Sunday, December 23, 2007

Practice, Practice, Practice

Years and years ago, against the judgment of people who said to never write for free, I accepted an online column. I love to write, but my life was packed full of homeschooling, children, church, and family and I wasn’t doing enough of it. Even though my professional career was on hold, I wanted to keep up with my work, and I figured out that I needed deadlines to make it happen. So I started writing this column.

I soon learned that the mere act of having to produce 1000 words a week that other people would read improved my skills. When I wrote more often, I improved faster. I didn’t see the process happening, of course, but recently I was cleaning out some boxes (I’ve lived here a year and a half and though maybe I should finish unpacking) and came across some old manuscripts. I looked them over and cringed. I wrote like that—and sent it to publishers? I wondered how I ever got published!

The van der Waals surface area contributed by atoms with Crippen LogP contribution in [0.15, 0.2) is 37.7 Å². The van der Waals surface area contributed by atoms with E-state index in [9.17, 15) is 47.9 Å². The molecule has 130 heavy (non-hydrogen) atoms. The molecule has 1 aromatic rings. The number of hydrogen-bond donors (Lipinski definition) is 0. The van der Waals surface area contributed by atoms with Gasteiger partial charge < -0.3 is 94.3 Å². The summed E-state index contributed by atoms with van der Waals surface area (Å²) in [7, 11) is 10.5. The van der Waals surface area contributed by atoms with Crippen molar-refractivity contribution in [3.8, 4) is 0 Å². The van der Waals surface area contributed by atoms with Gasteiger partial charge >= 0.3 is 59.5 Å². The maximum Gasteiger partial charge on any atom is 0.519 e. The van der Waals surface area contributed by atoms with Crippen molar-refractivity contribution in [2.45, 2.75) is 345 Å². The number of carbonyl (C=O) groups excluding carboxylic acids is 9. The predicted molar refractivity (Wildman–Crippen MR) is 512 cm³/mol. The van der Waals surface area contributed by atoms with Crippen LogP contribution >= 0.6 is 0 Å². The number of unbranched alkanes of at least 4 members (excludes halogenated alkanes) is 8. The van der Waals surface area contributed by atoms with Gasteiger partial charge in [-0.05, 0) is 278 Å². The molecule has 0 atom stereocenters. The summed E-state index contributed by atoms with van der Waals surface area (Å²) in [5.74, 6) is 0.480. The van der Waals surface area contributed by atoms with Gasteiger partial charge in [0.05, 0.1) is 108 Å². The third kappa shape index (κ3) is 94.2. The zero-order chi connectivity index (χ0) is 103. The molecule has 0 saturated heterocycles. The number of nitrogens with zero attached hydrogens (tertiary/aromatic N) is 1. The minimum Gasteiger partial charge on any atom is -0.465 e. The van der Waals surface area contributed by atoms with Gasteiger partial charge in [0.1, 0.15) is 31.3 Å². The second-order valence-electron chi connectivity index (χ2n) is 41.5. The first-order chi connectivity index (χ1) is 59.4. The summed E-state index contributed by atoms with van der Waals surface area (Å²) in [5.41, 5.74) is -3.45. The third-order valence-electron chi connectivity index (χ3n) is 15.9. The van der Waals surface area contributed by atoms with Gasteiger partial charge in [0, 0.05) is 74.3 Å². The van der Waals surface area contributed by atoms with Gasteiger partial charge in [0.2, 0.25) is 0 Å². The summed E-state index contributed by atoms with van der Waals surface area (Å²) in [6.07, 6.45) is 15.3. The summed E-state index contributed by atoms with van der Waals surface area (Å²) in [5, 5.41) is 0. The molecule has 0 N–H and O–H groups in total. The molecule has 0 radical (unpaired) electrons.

I got a stack of writing books for Christmas, which we had early this year, and I’m learning a lot from them. But in many ways, I learn just as much by sitting in front of a computer and putting words on paper…well, a screen, these days. I’m old enough that it used to be actual paper I put my words on. As I test out ways to structure, to phrase, to get my point across, as I experiment with styles and ideas, I learn more about the writer I want to be. The free places I write give me a safe place to test out skills I’m not ready to send to publishers.

These days, it’s easier. Anyone can have a blog or a website, and I put a great deal of writing on my blogs and sites. I feel safer testing there, since I can go back and make changes at any time. I can change the cringe-inspiring writing every week, if I want to. The internet is a great place for practice pieces and can give you the courage to send your words out to paying resources.

As C. S. Bezas mentioned, Elder Ballard wants us to blog, which means that blogging can now serve two purposes. It can help us develop our writing skills and ideas, while helping out the church.

Why not try it?

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